The crackling of distant thunder woke me from a deep sleep at 4:30 in the morning. Instantly wide awake, I looked to the floor-to-ceiling windows to see flashes of light behind the thick drapes. I made my way out of the door of my bungalow to the balcony overlooking a wide expanse of the desert valley. Suddenly a lightning bolt ignited the night sky, silhouetting the 1000 foot dunes in the distance.
It was my last morning in the middle of the Namib Desert in western Namibia. I stood on the balcony in awe of mother nature’s light show. Lightning continued to split the sky as pregnant thunder clouds rolled across the endless dune fields. A dry cool wind was whipping across the desert floor, bringing respite from the African heat. All at once, the sky opened up and I stood in one of the most impressive downpours I’ve ever witnessed. This land receives only 10 mm of rain each year, and here was buckets of water drenching everything to the horizon.
Although I was now soaked, I found that I couldn’t bring myself to go inside. After twenty minutes of intense rain, it suddenly stopped. Ten minutes after that I was dry, thanks to the return of the desert’s typical aridity.
I gathered my gear and met up with my traveling companions, who I was planning to join to do an aerial shoot at sunrise. Obviously these plans were quickly scrapped, as none of us wanted to be tossed around in a small aircraft in the middle of a thunderstorm. Instead, we headed out into the desert where we got into position to capture this marvelous sunrise over the Naukluft Mountains. Clear sky to the far east allowed the sun to light up the underside of the storm clouds, painting the sky a deep red. A couple of gemsbok oryx crossing the desert floor in front of the mountains added the icing on top.
Although there was not enough accumulation to create pools of water (I was hoping to find a reflection opportunity), the wet sand lent a very different look to the massive dunes. The water softened the edges of sand cut by the wind, diffusing the contours into abstract patterns.
Outdoor Photographer’s annual landscape special has just come out, with a cover shot front and center by yours truly. It was great to see my shot featured on the cover of this premier national photography magazine, on what is traditionally their best selling issue of the year. To have my photo appear along side those from masters such as Frans Lanting and James Kay is an honor.
I took this shot of the Mesquite Dunes just before sunset in the spring of 2012. I was drawn to this composition by the intensity of the sand patterns. Since they were the real story in this shot, I emphasized the foreground to allow the pattern to take up about 5/6 of the frame. However, I wanted to give it some context, so instead of creating a sand wave abstract, I included the horizon line with the dunes and mountains beyond.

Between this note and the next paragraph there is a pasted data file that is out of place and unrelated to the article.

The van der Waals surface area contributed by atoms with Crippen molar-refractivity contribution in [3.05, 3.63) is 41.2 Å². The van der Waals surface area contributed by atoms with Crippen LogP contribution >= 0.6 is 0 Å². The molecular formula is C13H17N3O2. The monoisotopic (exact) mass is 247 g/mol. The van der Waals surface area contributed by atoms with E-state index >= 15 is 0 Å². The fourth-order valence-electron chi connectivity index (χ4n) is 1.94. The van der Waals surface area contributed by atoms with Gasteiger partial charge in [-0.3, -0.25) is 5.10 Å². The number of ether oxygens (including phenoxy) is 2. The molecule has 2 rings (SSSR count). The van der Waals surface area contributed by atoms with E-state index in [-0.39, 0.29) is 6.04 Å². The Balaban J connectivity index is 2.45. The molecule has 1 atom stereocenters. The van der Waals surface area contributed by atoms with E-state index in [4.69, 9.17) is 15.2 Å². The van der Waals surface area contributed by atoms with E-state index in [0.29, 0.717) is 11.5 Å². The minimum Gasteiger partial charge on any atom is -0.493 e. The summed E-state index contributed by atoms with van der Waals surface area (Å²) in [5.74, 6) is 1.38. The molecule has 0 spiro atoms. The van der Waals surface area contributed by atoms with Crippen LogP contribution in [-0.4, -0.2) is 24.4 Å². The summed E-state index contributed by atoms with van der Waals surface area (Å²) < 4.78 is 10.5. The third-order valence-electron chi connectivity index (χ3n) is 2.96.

This week’s photos are late-comers to the blog from my recent Death Valley trip. They are sandstone detail shots taken near the mouth of Mosaic Canyon, shot mid-day under a partially cloudy sky. The patterns of the canyon were really wild – these are just a sampling of the swirling colors and carved shapes.
In order to get the colors of the sandstone to really show, I needed full shade – here direct sunlight was not my friend. I would have preferred a cloudier day, but one must work with what they are given. As it was, I was forced to shoot only the side of the canyon that was in shade, and that shade was disappearing by the minute as the sun moved directly over the canyon opening. As the sun crept up the wall that I was shooting, I began to wish for a large shade (and an assistant to hold it too!)
I recently processed these photos that I took last fall near my home. I happened upon some trees in full fall color that were being reflected in beautiful light off the surface of a wetland slough. I spent some time just watching different parts of the water, and then isolating the varied reflections with a long lens.
The patterns and colors in the water were changing so quickly, that I didn’t have time to see what I liked, compose a shot, and then capture it. I mainly looked for larger areas of interesting color (which changed moment to moment) and then took a bunch of exposures within that area.
I also played with varying shutter speeds to see the effect on the pattern separation and motion blur. I took several hundred shots (one of the many benefits of digital), and then selected these shots as my favorites.
I always try to keep my eye out for patterns in nature. Sometimes a photograph is so abstract, the viewer cannot immediately identify the subject. This can be a lot of fun, and a real departure from the realism with which natural history photography is often associated.